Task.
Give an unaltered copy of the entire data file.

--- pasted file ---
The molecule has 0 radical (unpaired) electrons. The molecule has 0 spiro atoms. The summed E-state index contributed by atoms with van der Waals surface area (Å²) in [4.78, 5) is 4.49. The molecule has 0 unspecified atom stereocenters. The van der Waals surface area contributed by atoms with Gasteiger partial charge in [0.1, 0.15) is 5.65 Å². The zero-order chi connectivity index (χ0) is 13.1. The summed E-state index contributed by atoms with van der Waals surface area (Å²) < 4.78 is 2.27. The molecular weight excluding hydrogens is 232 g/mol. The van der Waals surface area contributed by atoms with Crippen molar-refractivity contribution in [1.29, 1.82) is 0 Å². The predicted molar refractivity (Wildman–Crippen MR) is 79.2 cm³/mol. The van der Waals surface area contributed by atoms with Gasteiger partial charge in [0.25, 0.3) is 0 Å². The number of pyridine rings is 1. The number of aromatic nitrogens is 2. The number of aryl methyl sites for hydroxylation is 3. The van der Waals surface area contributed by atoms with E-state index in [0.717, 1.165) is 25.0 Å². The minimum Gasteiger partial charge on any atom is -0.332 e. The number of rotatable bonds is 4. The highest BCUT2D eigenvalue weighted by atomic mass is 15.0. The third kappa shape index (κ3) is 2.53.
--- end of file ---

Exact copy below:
The molecule has 0 radical (unpaired) electrons. The molecule has 0 spiro atoms. The summed E-state index contributed by atoms with van der Waals surface area (Å²) in [4.78, 5) is 4.49. The molecule has 0 unspecified atom stereocenters. The van der Waals surface area contributed by atoms with Gasteiger partial charge in [0.1, 0.15) is 5.65 Å². The zero-order chi connectivity index (χ0) is 13.1. The summed E-state index contributed by atoms with van der Waals surface area (Å²) < 4.78 is 2.27. The molecular weight excluding hydrogens is 232 g/mol. The van der Waals surface area contributed by atoms with Crippen molar-refractivity contribution in [1.29, 1.82) is 0 Å². The predicted molar refractivity (Wildman–Crippen MR) is 79.2 cm³/mol. The van der Waals surface area contributed by atoms with Gasteiger partial charge in [0.25, 0.3) is 0 Å². The number of pyridine rings is 1. The number of aromatic nitrogens is 2. The number of aryl methyl sites for hydroxylation is 3. The van der Waals surface area contributed by atoms with E-state index in [0.717, 1.165) is 25.0 Å². The minimum Gasteiger partial charge on any atom is -0.332 e. The number of rotatable bonds is 4. The highest BCUT2D eigenvalue weighted by atomic mass is 15.0. The third kappa shape index (κ3) is 2.53.